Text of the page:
I taught in the English department at the university, and shortly after Sarah’s murder, the department leaders asked me to do a public reading. My reputation as a writer was less than modest and mostly about poetry, and my colleagues assumed that’s what I’d read. Instead, I collaborated with the victims’ rights advocate at the law school. I read an essay about my own experience with intimate partner violence, and about Sarah’s murder. Two other survivors shared the stage with me, and we held a brief panel discussion. A poster of Sarah stood near the door where people could donate to a scholarship fund her family set up in her name. More than two hundred people attended, including my husband, who sat in the front row. When a faculty member came up to me after the reading and said, “I would never have come here if I’d known what you planned to do,” I knew I’d successfully hijacked what was meant to be a purely literary event. The old friends who’d tried to teach me self-defense would have been proud; I’d kept my intentions to myself until everything was in motion.

On Halloween, I walk my dogs down to the park at dusk. Inside a fringe of tall grass gone gold with the season, the lawn glows green after a week of rain. Children dressed as princesses and fearsome creatures play on the jungle gym, screaming and rehearsing terrors their parents must hope will never come to pass. The full moon shines through gauzy clouds, casting the right light for ghosts.

A broad shape wings past my peripheral vision. I flinch, and my breath stops midway to my lungs before my mouth hangs open in astonishment. A great horned owl lands like ash along the bough of a weeping birch tree. A few yellow leaves hang on like tattered flags below the fierce talons. He or she? I cannot say. We are bound together anyway, only a few arm-lengths apart. The owl turns round eyes down at me and the dogs, keeping us in visual range while swiveling those tufted ears to catch the chipping of a sparrow, the clucks of quails, the rustling of a rabbit in the thicket, the children’s make-believe screams.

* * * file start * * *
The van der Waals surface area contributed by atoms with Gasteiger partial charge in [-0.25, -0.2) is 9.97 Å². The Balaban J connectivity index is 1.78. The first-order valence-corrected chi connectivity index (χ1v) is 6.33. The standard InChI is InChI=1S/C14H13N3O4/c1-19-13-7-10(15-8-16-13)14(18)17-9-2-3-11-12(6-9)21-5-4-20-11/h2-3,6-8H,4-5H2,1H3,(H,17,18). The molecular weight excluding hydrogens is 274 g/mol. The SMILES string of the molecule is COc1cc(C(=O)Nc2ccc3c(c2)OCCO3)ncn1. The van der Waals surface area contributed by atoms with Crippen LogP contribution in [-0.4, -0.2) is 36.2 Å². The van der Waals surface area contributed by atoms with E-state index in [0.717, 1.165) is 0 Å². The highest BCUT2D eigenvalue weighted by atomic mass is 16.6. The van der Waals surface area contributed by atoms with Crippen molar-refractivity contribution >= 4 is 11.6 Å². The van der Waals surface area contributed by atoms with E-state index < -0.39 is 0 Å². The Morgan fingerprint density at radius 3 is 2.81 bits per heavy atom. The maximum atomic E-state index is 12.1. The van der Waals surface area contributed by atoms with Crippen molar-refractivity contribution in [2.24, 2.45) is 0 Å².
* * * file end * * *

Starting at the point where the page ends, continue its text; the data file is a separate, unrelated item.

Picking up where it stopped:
My stepdaughter tells me that in the full moon she sees a rabbit from stories her Japanese mother has told her. Some women say they see a goddess: Diana or Artemis, goddess of the hunt. Try as I might, I see neither the rabbit nor the hunter when I look up, neither predator nor prey. I can see only an ordinary woman’s face: her hollow eyes, the scars on her face, her mouth held open in what might be fresh astonishment at joy, or what might be constant ache. Or both. I love her either way.

* * * * * * * * * * * * * * * * * * The End * * * * * * * * * * * * * * * * * * * *

This is Chapter 8, the final chapter of Walk Away. Earlier chapters are collected .

Acknowledgements

Supportive, clear-eyed friends spoke up and saved my life at a time when domestic violence was considered a “private family matter.” Thank you, dear ones.

Walk Away was originally published in 2016, with some differences, as part of the Kindle Singles program under the careful eye of editor Carly Hoffman. Thanks also to sister writers Mary Clearman Blew, Brittney Carman, Joy Passanante, Kathrin Seitz, Rochelle Smith, and Sandra Gail Lambert, who offered valuable feedback on various sections, some of which first appeared as essays in journals and blogs including Hippocampus, The Journal, The Humanist, and Apology Not Accepted. I thank the supportive editors of those publications, too.

Words in NYT, WaPo, Oprah Mag, Poets&Writers, et als. Adoptee/high school dropout/hep C survivor/former trial attorney. @MicheleJSharpe &